A good example is German company Wintershall, which came to Norway in 2008 and is now one of the largest players with 43 licenses and 22 operatorships. At a recent conference in Norway, Bernd Schrimpf, Managing Director Wintershall Norway, said that the country’s licensing policy makes it attractive to smaller and medium-sized players. ‘The reason is the so-called drill-or-drop decision each company has to take after a license has been awarded. That gives a dynamic to the license market. In consequence licenses cannot be blocked for years as is the case in many other countries. This opens up the market for companies which might have new ideas for certain acreages.’ A disadvantage of this policy, said Schrimpf, is that time periods are short, about two years, and under current market conditions commitments are difficult to fulfill in time. Nevertheless Wintershall has committed to invest over €1 billion in development projects on the NCS.

The big oil companies tend to be interested only in very large new fields that bring high returns on investment. ‘There were business opportunities that many of the existing players on the NCS were not necessarily interested in pursuing,’ said the NPD. Medium-sized and smaller companies are prepared to make more drillings and to try and squeeze the last drop of oil out of a field, even if the rate of return is moderate.

Crazily expensive

However, for all companies cost is increasingly problematic in Norway.Costs for exploration per well in water depth less than 400 m are 85% higher in Norway than in the UK and 35% higher than in Brazil.

There were business opportunities that many of the existing players on the NCS were not necessarily interested in pursuing
Sveinung Sletten, head of communication at Petoro, the administrator of the Norwegian State share on the NCS, says: ‘Wells have become crazily expensive. We have seen cases of a single one costing NOK 1 billion (€ 127.7 million) to drill. All in all, costs on the NCS have increased 200 to 400 per cent over the last four years.’

According to Senior Advisor Frian Årsnes from consultancy Econ Pöyry, some companies are deliberately limiting their drilling activities because of the high costs. In 2010 some 160 drillings were made on the NCS. ‘To maintain the level of production as reported to the NPD, the number of wells drilled annually must be increased to 250 by 2015.’ The NPD maintains that activities on the NCS are profitable. ‘Exploration activities yielded substantial value both for the companies and for the Norwegian community’, it said in a recent resource report.

Current and planned activities seem to confirm the continuing attractiveness of the Norwegian Continental Shelf. This year €25.5 billion will be invested and for 2011-2014 investments should run to about €89 billion, according to consultancy RystadEnergi – making Norway the most capital-intensive offshore oil exploration region in the world.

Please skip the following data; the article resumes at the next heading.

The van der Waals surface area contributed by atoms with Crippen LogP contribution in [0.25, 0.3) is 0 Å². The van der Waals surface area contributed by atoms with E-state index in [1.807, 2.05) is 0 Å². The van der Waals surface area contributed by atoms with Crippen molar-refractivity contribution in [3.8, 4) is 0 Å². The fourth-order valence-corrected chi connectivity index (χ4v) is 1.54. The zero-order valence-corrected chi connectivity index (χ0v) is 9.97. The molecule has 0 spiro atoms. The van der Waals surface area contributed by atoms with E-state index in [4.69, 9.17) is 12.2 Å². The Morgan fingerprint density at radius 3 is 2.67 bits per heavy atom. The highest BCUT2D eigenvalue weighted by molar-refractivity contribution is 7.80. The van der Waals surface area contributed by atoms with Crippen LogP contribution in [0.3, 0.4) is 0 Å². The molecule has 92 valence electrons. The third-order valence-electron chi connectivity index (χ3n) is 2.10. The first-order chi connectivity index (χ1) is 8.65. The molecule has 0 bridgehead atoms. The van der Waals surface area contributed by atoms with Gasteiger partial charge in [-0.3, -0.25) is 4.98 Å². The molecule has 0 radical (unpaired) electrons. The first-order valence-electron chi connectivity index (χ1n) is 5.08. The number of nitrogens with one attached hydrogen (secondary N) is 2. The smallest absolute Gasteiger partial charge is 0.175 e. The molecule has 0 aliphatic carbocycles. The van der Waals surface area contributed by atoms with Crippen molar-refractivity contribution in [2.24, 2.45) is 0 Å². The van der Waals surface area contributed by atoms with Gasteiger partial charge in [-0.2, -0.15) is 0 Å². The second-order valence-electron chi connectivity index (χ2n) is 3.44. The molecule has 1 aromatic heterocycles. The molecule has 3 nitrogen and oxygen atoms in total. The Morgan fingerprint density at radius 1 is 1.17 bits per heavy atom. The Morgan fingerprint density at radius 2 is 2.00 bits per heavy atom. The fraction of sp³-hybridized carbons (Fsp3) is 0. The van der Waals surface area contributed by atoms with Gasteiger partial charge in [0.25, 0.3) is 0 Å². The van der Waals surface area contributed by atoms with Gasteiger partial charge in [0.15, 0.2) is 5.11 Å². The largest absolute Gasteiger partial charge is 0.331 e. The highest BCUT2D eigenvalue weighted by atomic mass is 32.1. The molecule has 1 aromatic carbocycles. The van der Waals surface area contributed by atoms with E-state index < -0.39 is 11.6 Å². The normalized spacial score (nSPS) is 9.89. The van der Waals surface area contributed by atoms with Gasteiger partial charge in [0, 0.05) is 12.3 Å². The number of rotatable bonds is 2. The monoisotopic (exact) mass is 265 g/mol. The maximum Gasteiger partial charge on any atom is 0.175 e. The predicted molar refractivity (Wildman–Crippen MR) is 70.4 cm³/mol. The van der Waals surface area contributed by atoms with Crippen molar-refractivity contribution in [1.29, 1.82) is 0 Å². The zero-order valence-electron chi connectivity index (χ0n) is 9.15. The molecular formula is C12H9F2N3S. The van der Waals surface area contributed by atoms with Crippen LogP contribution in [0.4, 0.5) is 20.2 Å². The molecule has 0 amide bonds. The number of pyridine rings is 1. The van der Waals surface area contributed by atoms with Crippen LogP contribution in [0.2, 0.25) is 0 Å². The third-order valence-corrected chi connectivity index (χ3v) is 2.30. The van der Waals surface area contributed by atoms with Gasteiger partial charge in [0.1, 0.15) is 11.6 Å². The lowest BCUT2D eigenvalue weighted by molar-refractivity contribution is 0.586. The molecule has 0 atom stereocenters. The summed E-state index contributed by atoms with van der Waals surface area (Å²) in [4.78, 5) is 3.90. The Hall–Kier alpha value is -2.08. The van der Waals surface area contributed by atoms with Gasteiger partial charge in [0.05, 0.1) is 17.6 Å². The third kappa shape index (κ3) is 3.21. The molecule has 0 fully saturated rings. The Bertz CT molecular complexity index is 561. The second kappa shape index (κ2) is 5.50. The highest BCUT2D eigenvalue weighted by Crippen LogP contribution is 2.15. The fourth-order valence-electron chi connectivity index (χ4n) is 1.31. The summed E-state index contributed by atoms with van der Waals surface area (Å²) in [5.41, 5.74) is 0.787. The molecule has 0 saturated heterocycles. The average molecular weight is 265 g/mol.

The 10 Oil Commandments of Norwegian oil policy

The 10 Oil Commandments are Chapters in adeclaration of principles underpinning Norwegian oil policy, submitted by the Standing Committeeon Industry in a Storting White Paperdated 14 June 1971. These principles have subsequentlybeen dubbed the 10 Oil Commandments, and represented a clarification of what was needed to make sure that the oil activities would "benefit the entire nation":

1. That national supervision and control of allactivity on the Norwegian Continental Shelfmust be ensured.
2.That the petroleum discoveries must be exploited in a manner designed to ensure maximum independence for Norway in terms of reliance on others for supply of crude oil.
3. That new business activity must be developed, based on petroleum.
4. That the development of an oil industry must take place with necessary consideration forexisting commercial activity, as well as protection of nature and the environment.
5. That flaring of exploitable gas on the Norwegian Continental Shelf must only be allowed in limited test periods.
6. That petroleum from the Norwegian Continental Shelf must, as a main rule, be landed in Norway, with the exception of special cases in which socio-political considerations warrant a different solution.
7. That the State involves itself at all reasonable levels, contributes to coordinating Norwegian interests within the Norwegian petroleum industry, and to developing an integrated Norwegian oil community with both national and international objectives.
8. That a state-owned oil company be established to safeguard the State's commercial interests, and to pursue expedient cooperation with domestic and foreign oil stakeholders.
9. That an activity plan must be adopted for the area north of the 62nd parallel which satisfies the unique socio-political factors associated with that part of the country.
10. That Norwegian petroleum discoveries could present new tasks to Norway's foreign policy.

(From the government's White Paper: “An Industry for the Future: Norway's Petroleum Activities”)